HISTORY: This row of stables and coach houses was built in the early C19 (between 1790 and 1830 and probably after 1814) to provide facilities for those who were living in the Cathedral close at Norwich. It appears that a creke or canal constructed in medieval times which led up towards the cathedral was filled-in in the late C18 and that this area of ground was used for the stabling. The row was originally longer but the final section to the east was demolished, probably in the C19. 2 single-storey outbuildings were subsequently added to the ends. The row originally had various sets of a coach house, stable for 3 horses and a tack room with a ladder to a hay loft above. 2 sets were bigger with 2 coach houses stables, for six horses and tack rooms. The more-or-less square stable room was divided by wooden partitions into 3 stalls which were set at right angles to the front and these opened out into a passage which went from front to back of the building.

SUMMARY OF IMPORTANCE This a row of early C19 red brick stabling built by the Dean and Chapter of Norwich Cathedral to provide coach house and stabling facilities for their tenants in the Cathedral close. It was built between 1790 and 1830 and probably after 1814. Although one end was apparently truncated in the C19 and although the rest converted into garages in the C20, resulting in the widening of the original stable doors and the loss of the stalls in the stables, the row otherwise survives sufficiently intact and forms part of a significant group of historic buildings around the Cathedral.

SOURCES Jonathon Cooke, Historic Building Surveys Ltd. Report, 2002.

Listing NGR: TG2380408776

Legacy

The contents of this record have been generated from a legacy data system.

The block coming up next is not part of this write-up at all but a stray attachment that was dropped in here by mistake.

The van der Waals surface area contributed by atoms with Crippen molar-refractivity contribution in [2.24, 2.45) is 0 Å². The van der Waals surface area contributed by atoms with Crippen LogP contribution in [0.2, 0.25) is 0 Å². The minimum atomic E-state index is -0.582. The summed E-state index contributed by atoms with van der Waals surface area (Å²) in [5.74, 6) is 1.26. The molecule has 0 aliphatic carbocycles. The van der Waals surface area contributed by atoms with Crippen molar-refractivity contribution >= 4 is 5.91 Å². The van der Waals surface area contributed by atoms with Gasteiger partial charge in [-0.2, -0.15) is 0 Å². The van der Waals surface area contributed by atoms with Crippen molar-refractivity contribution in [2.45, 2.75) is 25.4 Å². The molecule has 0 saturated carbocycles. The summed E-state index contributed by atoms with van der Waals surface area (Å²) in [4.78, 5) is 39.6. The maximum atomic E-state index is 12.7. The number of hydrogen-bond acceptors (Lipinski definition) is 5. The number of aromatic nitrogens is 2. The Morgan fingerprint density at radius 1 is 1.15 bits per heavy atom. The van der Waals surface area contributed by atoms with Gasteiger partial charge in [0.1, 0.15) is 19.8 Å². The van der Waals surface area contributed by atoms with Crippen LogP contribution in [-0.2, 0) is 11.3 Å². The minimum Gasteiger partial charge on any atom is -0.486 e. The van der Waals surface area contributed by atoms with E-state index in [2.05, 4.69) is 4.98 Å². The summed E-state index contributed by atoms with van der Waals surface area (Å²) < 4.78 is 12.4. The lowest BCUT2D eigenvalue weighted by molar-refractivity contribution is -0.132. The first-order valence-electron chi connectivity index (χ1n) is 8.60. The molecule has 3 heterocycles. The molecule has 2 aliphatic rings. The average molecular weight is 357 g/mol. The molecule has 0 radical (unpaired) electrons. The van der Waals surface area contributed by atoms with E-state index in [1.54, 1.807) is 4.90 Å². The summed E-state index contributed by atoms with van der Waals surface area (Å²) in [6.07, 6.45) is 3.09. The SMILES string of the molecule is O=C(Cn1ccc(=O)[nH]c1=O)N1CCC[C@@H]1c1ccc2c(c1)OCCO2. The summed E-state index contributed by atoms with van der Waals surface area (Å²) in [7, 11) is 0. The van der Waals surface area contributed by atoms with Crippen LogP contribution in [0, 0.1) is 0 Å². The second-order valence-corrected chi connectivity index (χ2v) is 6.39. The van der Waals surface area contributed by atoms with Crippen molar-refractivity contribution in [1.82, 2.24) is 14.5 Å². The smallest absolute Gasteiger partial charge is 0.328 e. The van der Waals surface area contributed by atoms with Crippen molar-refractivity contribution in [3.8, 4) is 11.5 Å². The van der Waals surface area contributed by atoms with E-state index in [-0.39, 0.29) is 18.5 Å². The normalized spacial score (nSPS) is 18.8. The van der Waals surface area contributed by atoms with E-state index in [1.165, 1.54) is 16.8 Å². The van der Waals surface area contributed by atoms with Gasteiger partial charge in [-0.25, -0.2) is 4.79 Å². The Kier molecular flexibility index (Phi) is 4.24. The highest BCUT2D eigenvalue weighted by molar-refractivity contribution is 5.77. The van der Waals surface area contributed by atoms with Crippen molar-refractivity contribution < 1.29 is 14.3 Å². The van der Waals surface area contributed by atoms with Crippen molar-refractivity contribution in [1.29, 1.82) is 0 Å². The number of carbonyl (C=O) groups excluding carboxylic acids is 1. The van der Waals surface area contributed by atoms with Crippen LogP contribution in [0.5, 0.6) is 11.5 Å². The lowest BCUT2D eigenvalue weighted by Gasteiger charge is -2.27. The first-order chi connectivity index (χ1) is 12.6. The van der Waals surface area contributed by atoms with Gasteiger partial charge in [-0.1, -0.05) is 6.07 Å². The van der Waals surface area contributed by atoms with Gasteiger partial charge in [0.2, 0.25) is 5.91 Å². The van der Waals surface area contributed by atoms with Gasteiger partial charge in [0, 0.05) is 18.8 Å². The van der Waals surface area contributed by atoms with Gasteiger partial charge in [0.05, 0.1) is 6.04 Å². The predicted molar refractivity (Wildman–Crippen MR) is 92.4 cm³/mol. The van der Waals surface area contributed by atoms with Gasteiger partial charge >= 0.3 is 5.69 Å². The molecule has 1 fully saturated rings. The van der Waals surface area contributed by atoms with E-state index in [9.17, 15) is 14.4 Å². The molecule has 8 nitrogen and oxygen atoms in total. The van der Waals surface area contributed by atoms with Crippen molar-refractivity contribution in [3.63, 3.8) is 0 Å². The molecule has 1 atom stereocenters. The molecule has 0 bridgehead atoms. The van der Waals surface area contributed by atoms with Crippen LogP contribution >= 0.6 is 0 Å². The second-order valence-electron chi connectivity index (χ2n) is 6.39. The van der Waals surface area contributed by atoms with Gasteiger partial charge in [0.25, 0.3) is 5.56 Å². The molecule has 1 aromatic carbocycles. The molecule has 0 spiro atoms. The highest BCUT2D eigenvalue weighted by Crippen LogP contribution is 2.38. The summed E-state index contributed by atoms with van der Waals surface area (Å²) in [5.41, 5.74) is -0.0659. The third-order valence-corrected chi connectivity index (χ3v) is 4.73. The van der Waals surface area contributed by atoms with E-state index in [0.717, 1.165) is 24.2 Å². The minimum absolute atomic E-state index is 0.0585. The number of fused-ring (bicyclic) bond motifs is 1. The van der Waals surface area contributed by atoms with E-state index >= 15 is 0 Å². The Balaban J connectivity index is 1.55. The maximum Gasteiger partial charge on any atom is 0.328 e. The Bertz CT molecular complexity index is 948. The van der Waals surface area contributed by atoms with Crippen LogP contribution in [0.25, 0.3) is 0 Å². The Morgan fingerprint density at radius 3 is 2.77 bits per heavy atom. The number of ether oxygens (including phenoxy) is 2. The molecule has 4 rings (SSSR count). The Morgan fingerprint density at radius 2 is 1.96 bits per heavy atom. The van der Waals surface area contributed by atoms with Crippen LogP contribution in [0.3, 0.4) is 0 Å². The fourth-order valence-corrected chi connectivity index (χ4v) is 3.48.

Legacy System number:
228943
Legacy System:
LBS

Legal

This building is listed under the Planning (Listed Buildings and Conservation Areas) Act 1990 as amended for its special architectural or historic interest.

End of official listing

Images of England

Images of England was a photographic record of every listed building in England, created as a snap shot of listed buildings at the turn of the millennium. These photographs of the exterior of listed buildings were taken by volunteers between 1999 and 2008. The project was supported by the Heritage Lottery Fund.

Date: 26 Oct 2000
Reference: IOE01/03092/15
Rights: Copyright IoE Miss Mary Gogle. Source Historic England Archive
Archive image, may not represent current condition of site.
To view this image please use Firefox, Chrome, Safari, or Edge.

Your Contributions

Do you know more about this entry?

The following information has been contributed by users volunteering for our Enriching The List project. For small corrections to the List Entry please see our Minor Amendments procedure.

The information and images below are the opinion of the contributor, are not part of the official entry and do not represent the official position of Historic England. We have not checked that the contributions below are factually accurate. Please see our terms and conditions. If you wish to report an issue with a contribution or have a question please email [email protected].